Home Australia AFL Commission chairman defends league amid accusations of double standards over defamation punishments

AFL Commission chairman defends league amid accusations of double standards over defamation punishments

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A bald man in a dark blue suit and tie, speaking during a press conference.

AFL Commission chairman Richard Goyder has defended the league’s decision to suspend Jeremy Finlayson for uttering a homophobic slur after allowing Alastair Clarkson to continue coaching following a similar incident.

Port Adelaide forward Finlayson was suspended last week for three matches for comments directed at an Essendon player during the teams’ clash at Adelaide Oval on April 5.

In March, North Melbourne coach Clarkson was fined $20,000 and suspended for two matches for a similar insult hurled at St Kilda pair Dougal Howard and Jimmy Webster during a trial match.

The discrepancy between sanctions has come under heavy criticism, particularly from the AFL Players’ Association (AFLPA), which last week accused the league of applying double standards.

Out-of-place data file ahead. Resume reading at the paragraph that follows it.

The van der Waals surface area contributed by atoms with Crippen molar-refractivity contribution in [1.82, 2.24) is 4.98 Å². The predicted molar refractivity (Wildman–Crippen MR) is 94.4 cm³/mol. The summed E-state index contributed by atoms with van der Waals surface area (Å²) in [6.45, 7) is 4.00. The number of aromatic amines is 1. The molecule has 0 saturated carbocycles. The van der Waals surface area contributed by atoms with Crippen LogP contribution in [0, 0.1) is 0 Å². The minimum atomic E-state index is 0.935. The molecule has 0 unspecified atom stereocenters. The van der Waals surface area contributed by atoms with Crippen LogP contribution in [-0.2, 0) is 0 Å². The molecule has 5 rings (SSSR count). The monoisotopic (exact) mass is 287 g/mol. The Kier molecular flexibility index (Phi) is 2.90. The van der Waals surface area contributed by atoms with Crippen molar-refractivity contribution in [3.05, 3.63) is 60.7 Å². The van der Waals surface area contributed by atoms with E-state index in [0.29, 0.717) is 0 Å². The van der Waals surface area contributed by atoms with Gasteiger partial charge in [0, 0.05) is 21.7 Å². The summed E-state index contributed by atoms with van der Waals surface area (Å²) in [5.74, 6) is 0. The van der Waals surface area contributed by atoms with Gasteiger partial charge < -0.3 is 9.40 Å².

But Goyder took a different view.

AFL Commission Chairman Richard Goyder.(AAP: James Ross)

“I don’t think there’s a difference in the sense that the AFL has taken a very firm stance on that issue, and that stance is the most important thing,” Goyder told reporters on Monday.

“We will see the shame… I hope this never happens again.

“If this happens again, we will consider a sanction appropriate to the circumstances.

“Both penalties were a very strong signal from the AFL that there is no place in our game for that type of action.”

Last week, Port Adelaide president David Koch said he hoped the league would “apply consistency to these types of cases in the future”, while AFLPA chief Paul Marsh called for an “urgent review of the framework of AFL sanctions.

“We believe the AFL is consistently inconsistent and there are double standards in its approach to dealing with players compared to others on behavioral issues,” Marsh said.

“This issue highlights the lack of clarity around how the AFL handles these situations, and we want this to be the catalyst for an urgent review of the sanctioning framework.

“If this type of behavior is a three-week ban for one player, it should be for everyone involved in the game.

“This should be made clear to everyone in the industry from the start, rather than the open approach that currently exists.”

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